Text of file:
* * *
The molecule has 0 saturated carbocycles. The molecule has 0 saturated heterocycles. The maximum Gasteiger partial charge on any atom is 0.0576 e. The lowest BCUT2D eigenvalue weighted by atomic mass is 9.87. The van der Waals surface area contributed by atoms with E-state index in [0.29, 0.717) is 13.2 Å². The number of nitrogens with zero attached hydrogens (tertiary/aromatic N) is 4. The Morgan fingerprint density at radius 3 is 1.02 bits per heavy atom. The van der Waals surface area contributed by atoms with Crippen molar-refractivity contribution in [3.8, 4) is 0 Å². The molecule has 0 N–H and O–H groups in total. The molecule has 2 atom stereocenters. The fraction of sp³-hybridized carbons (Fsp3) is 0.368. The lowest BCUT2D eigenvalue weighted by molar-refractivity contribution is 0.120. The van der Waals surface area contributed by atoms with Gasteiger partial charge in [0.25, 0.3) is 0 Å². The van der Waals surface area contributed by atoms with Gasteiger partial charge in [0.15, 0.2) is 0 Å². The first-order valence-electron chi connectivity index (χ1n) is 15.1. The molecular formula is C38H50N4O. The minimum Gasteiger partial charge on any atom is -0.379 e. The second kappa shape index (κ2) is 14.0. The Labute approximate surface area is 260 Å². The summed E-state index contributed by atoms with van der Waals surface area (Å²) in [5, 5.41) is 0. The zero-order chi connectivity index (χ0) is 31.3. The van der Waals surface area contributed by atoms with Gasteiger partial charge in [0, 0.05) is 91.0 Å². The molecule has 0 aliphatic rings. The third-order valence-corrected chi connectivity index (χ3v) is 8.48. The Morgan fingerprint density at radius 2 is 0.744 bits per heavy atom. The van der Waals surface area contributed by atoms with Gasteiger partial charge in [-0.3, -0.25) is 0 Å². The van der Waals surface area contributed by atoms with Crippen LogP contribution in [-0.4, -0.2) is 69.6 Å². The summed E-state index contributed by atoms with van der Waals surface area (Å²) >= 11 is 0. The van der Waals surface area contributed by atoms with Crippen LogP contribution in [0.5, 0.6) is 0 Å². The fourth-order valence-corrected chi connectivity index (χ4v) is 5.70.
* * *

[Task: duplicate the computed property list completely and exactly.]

The molecule has 0 saturated carbocycles. The molecule has 0 saturated heterocycles. The maximum Gasteiger partial charge on any atom is 0.0576 e. The lowest BCUT2D eigenvalue weighted by atomic mass is 9.87. The van der Waals surface area contributed by atoms with E-state index in [0.29, 0.717) is 13.2 Å². The number of nitrogens with zero attached hydrogens (tertiary/aromatic N) is 4. The Morgan fingerprint density at radius 3 is 1.02 bits per heavy atom. The van der Waals surface area contributed by atoms with Crippen molar-refractivity contribution in [3.8, 4) is 0 Å². The molecule has 0 N–H and O–H groups in total. The molecule has 2 atom stereocenters. The fraction of sp³-hybridized carbons (Fsp3) is 0.368. The lowest BCUT2D eigenvalue weighted by molar-refractivity contribution is 0.120. The van der Waals surface area contributed by atoms with Gasteiger partial charge in [0.25, 0.3) is 0 Å². The van der Waals surface area contributed by atoms with Gasteiger partial charge in [0.15, 0.2) is 0 Å². The first-order valence-electron chi connectivity index (χ1n) is 15.1. The molecular formula is C38H50N4O. The minimum Gasteiger partial charge on any atom is -0.379 e. The second kappa shape index (κ2) is 14.0. The Labute approximate surface area is 260 Å². The summed E-state index contributed by atoms with van der Waals surface area (Å²) in [5, 5.41) is 0. The zero-order chi connectivity index (χ0) is 31.3. The van der Waals surface area contributed by atoms with Gasteiger partial charge in [0, 0.05) is 91.0 Å². The molecule has 0 aliphatic rings. The third-order valence-corrected chi connectivity index (χ3v) is 8.48. The Morgan fingerprint density at radius 2 is 0.744 bits per heavy atom. The van der Waals surface area contributed by atoms with Gasteiger partial charge in [-0.3, -0.25) is 0 Å². The van der Waals surface area contributed by atoms with Crippen LogP contribution in [-0.4, -0.2) is 69.6 Å². The summed E-state index contributed by atoms with van der Waals surface area (Å²) >= 11 is 0. The van der Waals surface area contributed by atoms with Crippen LogP contribution in [0.5, 0.6) is 0 Å². The fourth-order valence-corrected chi connectivity index (χ4v) is 5.70.